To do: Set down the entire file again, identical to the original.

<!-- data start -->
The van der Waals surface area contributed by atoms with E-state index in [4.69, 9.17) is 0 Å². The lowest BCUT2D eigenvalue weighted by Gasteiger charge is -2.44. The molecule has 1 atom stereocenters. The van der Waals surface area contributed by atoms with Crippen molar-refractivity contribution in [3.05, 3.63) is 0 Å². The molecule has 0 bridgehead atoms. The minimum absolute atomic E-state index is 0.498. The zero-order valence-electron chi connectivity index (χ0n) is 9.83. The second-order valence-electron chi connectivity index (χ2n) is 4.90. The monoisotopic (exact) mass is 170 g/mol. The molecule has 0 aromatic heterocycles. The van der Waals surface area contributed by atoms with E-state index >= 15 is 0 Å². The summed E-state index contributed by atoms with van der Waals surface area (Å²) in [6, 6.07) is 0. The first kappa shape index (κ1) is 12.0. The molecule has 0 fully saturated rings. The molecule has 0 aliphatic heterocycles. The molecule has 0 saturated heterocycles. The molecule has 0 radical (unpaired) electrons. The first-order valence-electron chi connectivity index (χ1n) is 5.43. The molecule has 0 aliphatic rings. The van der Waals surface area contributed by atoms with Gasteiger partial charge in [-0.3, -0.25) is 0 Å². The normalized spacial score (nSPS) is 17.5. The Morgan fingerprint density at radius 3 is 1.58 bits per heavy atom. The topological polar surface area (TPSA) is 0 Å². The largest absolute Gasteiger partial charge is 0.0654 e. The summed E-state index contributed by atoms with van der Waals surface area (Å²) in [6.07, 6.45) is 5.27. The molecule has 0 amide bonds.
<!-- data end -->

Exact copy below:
The van der Waals surface area contributed by atoms with E-state index in [4.69, 9.17) is 0 Å². The lowest BCUT2D eigenvalue weighted by Gasteiger charge is -2.44. The molecule has 1 atom stereocenters. The van der Waals surface area contributed by atoms with Crippen molar-refractivity contribution in [3.05, 3.63) is 0 Å². The molecule has 0 bridgehead atoms. The minimum absolute atomic E-state index is 0.498. The zero-order valence-electron chi connectivity index (χ0n) is 9.83. The second-order valence-electron chi connectivity index (χ2n) is 4.90. The monoisotopic (exact) mass is 170 g/mol. The molecule has 0 aromatic heterocycles. The van der Waals surface area contributed by atoms with E-state index >= 15 is 0 Å². The summed E-state index contributed by atoms with van der Waals surface area (Å²) in [6, 6.07) is 0. The first kappa shape index (κ1) is 12.0. The molecule has 0 fully saturated rings. The molecule has 0 aliphatic heterocycles. The molecule has 0 saturated heterocycles. The molecule has 0 radical (unpaired) electrons. The first-order valence-electron chi connectivity index (χ1n) is 5.43. The molecule has 0 aliphatic rings. The van der Waals surface area contributed by atoms with Gasteiger partial charge in [-0.3, -0.25) is 0 Å². The normalized spacial score (nSPS) is 17.5. The Morgan fingerprint density at radius 3 is 1.58 bits per heavy atom. The topological polar surface area (TPSA) is 0 Å². The largest absolute Gasteiger partial charge is 0.0654 e. The summed E-state index contributed by atoms with van der Waals surface area (Å²) in [6.07, 6.45) is 5.27. The molecule has 0 amide bonds.